• Measuring the impact of advertising: Ad attribution is becoming much more complex. Businesses have no way to measure the full customer journey from ad to conversion as it’s difficult to attribute a lead to its exact source.

But wait! There is hope on the horizon.

While there is no one silver bullet to replace third-party cookies, based on our experience of working with thousands of Segment customers, we are seeing businesses respond in the following ways:

1. Establish a first-party, consented data pipeline

Marketers have access to generic demographic information through tools like Google Analytics, but need a conversion to capture users’ data before they can begin to make data-driven decisions. Once a user makes a purchase, submits a form, etc. you can match the interactions to a specific user. However, any interaction completed before conversion remains anonymous.

Segment can track the actions of a user before they convert through an anonymous ID. Once the user data is revealed, Segment bridges the anonymous ID interactions with those of the now-known user. You can collect behavioral, web analytic data at the user level and supplement that with the transactional data you already have.


2. Provide more options for pure server-side integrations (e.g., Facebook Conversion API and Google Enhanced Conversion)

Through server-side integrations, marketers must tell platforms when a user takes an action that progresses them to their goal. While more difficult to configure than just copying and pasting a third-party pixel to your site, server-side integrations let you bring your first-party marketing data directly to your website in real-time. 

In working with your engineering team, you can configure APIs for each website that you want to send data from. You can also add data from offline sources, such as your CRM, apps, support tools, and more. This results in personalized ads being shown without compromising the user’s security.

Using Segment gives teams more control over what they wish to send to server-side integrations as engineers do not need to build new APIs for every network, just rely on the one Segment API.


3. Migrate prospecting audience targeting to cohort audience targeting

Instead of retargeting your existing users, reach new leads through lookalike audiences (called cohorts). Once you determine what criteria your highest-valued customers all have in common, employ your data/analytics team to batch export and upload all users based on that criteria. You can tell your ad network how to use the list, such as retargeting, creating a lookalike, or suppression.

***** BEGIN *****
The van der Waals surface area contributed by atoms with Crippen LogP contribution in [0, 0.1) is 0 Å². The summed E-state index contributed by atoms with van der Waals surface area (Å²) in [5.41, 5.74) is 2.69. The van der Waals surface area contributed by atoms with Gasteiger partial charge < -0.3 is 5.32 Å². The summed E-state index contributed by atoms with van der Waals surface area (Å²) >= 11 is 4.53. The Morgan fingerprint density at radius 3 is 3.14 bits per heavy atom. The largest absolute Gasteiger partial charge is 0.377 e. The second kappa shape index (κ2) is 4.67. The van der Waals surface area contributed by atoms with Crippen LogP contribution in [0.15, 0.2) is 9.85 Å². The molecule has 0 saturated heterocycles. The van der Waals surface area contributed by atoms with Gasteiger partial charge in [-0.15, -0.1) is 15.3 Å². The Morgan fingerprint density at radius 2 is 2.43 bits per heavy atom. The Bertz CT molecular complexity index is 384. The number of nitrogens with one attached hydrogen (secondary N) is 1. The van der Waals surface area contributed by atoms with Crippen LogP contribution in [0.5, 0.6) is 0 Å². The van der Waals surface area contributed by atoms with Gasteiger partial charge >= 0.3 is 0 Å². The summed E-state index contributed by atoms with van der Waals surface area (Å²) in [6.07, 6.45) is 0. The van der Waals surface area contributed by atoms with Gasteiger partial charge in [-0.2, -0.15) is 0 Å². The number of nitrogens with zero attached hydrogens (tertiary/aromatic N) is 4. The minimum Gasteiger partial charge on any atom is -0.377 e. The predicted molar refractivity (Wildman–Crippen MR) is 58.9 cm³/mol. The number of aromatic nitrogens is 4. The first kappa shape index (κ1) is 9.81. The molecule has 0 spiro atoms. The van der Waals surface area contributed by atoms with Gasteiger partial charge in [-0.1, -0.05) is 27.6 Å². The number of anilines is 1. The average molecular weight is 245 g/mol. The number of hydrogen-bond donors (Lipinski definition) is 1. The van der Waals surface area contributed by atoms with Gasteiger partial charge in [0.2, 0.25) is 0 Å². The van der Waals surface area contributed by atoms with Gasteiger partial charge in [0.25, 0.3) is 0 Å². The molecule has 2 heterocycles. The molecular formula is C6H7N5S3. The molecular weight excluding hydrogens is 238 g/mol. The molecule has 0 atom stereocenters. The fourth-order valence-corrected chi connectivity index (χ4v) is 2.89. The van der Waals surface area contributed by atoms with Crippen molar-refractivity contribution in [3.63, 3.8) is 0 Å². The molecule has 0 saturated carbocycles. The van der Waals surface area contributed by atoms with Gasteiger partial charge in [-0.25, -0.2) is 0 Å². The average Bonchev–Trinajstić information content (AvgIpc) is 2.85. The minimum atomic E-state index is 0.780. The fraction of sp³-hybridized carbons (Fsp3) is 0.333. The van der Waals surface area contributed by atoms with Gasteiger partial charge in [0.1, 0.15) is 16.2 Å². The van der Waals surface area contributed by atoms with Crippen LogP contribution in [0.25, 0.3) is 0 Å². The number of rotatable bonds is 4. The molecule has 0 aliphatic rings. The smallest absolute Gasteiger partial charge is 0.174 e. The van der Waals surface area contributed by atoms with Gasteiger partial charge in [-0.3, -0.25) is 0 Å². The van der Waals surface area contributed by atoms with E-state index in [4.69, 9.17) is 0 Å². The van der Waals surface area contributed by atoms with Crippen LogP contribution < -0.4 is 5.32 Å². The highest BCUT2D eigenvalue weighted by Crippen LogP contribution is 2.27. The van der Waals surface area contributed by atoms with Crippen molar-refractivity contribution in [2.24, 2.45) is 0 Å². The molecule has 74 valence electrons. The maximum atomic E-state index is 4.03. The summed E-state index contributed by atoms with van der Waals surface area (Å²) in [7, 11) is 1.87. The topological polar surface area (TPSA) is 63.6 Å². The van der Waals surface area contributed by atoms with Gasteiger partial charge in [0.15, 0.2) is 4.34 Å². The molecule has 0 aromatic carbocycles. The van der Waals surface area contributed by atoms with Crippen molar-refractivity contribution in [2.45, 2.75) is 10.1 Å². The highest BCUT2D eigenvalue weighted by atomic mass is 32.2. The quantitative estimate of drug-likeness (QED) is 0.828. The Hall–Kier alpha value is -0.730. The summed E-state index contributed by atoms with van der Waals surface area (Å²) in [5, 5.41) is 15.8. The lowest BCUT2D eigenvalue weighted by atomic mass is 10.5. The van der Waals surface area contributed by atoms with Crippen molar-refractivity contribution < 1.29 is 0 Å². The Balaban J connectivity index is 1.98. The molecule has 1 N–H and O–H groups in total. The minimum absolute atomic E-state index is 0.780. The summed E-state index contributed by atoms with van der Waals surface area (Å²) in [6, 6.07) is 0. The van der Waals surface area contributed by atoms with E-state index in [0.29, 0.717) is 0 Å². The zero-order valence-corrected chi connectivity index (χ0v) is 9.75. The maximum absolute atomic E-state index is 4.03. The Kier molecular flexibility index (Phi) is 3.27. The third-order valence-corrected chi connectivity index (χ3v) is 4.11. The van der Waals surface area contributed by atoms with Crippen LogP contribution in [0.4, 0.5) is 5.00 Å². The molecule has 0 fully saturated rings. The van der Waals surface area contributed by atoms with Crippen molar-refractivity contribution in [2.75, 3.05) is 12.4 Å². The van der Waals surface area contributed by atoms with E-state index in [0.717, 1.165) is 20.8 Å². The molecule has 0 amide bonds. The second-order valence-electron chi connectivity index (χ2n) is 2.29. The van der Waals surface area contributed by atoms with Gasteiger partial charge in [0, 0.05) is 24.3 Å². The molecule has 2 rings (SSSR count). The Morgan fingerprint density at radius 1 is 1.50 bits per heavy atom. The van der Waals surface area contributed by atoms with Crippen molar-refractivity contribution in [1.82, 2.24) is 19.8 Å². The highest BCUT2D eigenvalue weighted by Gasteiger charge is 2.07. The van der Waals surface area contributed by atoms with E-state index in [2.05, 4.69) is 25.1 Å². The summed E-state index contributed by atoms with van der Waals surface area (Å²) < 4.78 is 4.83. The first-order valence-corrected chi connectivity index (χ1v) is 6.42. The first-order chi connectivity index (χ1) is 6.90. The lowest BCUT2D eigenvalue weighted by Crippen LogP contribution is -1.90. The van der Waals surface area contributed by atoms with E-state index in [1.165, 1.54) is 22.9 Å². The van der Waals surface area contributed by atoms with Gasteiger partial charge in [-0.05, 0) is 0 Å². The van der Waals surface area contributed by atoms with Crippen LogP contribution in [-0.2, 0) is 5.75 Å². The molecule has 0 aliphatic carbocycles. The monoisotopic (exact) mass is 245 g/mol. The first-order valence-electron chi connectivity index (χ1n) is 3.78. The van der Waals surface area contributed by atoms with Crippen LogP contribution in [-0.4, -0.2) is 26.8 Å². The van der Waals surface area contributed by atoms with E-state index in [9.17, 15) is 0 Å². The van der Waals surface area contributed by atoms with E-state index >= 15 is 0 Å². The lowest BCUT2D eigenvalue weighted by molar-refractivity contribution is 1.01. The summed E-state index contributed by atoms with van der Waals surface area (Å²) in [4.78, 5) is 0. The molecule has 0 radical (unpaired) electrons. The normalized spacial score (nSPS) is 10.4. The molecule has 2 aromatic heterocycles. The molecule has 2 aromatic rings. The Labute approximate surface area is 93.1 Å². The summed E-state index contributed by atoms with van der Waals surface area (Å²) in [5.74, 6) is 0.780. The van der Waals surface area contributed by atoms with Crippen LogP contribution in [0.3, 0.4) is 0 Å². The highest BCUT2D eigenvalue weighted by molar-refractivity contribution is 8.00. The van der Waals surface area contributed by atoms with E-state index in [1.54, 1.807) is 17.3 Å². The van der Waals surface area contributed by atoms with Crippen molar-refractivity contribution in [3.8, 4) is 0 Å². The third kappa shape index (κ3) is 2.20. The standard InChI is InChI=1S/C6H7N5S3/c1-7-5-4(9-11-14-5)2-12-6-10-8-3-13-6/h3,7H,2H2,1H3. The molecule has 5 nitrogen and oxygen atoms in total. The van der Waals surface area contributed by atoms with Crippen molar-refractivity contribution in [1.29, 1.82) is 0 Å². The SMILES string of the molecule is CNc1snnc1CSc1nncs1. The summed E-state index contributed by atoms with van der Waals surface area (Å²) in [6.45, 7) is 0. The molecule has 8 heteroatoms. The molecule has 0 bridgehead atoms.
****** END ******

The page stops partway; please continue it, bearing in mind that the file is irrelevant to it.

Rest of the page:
This creates an algorithm that can find net new leads to targets who follow similar online behavior to your target customers. Cohorts are designed to be broad enough groups so that individuals remain anonymous, using common interests in place of individual identifiers.

Segment can automate the batching for you, which stops the need to manually export and upload your data. This frees up your data team and lets you focus on the creation of the cohorts.

4. Transition to technologies that accept first-party IDs for targeting

We’ve discussed walled gardens and how they have a large understanding of their users as they collect so much data. Segment integrates well with walled gardens because we integrate with the players who have the majority of their share (Facebook, Amazon, Google).

But what if you want to collect first-party data outside of a walled garden? Tools like The Trade Desk and UID 2.0 take a user’s email address upon submitting a form and turns it into a string of numbers. This results in a consented way to market that maintains the user’s anonymity. 

In closing

What’s the future of advertising? While nobody knows for certain, what we do know is that the third-party cookie that long powered digital advertising is gone forever. This change might provide businesses with some short-term challenges but ultimately will provide the ground for marketers to rethink and re-strategize alternatives that deliver a better experience for users and advertisers.